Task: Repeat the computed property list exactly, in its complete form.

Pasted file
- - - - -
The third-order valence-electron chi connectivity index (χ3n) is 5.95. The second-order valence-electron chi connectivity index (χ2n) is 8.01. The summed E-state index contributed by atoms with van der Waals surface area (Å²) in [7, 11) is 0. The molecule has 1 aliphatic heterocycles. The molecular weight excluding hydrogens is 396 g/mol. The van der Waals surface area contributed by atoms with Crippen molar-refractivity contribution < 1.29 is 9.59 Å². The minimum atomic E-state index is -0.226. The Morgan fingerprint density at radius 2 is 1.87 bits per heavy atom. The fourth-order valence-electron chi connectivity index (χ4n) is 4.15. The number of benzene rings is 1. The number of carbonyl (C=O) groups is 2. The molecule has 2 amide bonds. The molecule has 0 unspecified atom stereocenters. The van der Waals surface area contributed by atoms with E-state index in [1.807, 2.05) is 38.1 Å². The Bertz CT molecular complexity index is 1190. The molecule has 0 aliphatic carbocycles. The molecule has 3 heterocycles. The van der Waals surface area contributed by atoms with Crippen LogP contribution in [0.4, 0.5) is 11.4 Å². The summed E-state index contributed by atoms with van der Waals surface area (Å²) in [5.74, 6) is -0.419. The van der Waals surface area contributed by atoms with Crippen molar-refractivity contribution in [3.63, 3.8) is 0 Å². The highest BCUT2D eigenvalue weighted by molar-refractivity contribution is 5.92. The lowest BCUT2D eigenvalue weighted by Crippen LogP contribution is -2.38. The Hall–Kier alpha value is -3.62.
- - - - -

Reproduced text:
The third-order valence-electron chi connectivity index (χ3n) is 5.95. The second-order valence-electron chi connectivity index (χ2n) is 8.01. The summed E-state index contributed by atoms with van der Waals surface area (Å²) in [7, 11) is 0. The molecule has 1 aliphatic heterocycles. The molecular weight excluding hydrogens is 396 g/mol. The van der Waals surface area contributed by atoms with Crippen molar-refractivity contribution < 1.29 is 9.59 Å². The minimum atomic E-state index is -0.226. The Morgan fingerprint density at radius 2 is 1.87 bits per heavy atom. The fourth-order valence-electron chi connectivity index (χ4n) is 4.15. The number of benzene rings is 1. The number of carbonyl (C=O) groups is 2. The molecule has 2 amide bonds. The molecule has 0 unspecified atom stereocenters. The van der Waals surface area contributed by atoms with E-state index in [1.807, 2.05) is 38.1 Å². The Bertz CT molecular complexity index is 1190. The molecule has 0 aliphatic carbocycles. The molecule has 3 heterocycles. The van der Waals surface area contributed by atoms with Crippen LogP contribution in [0.4, 0.5) is 11.4 Å². The summed E-state index contributed by atoms with van der Waals surface area (Å²) in [5.74, 6) is -0.419. The van der Waals surface area contributed by atoms with Crippen molar-refractivity contribution in [3.63, 3.8) is 0 Å². The highest BCUT2D eigenvalue weighted by molar-refractivity contribution is 5.92. The lowest BCUT2D eigenvalue weighted by Crippen LogP contribution is -2.38. The Hall–Kier alpha value is -3.62.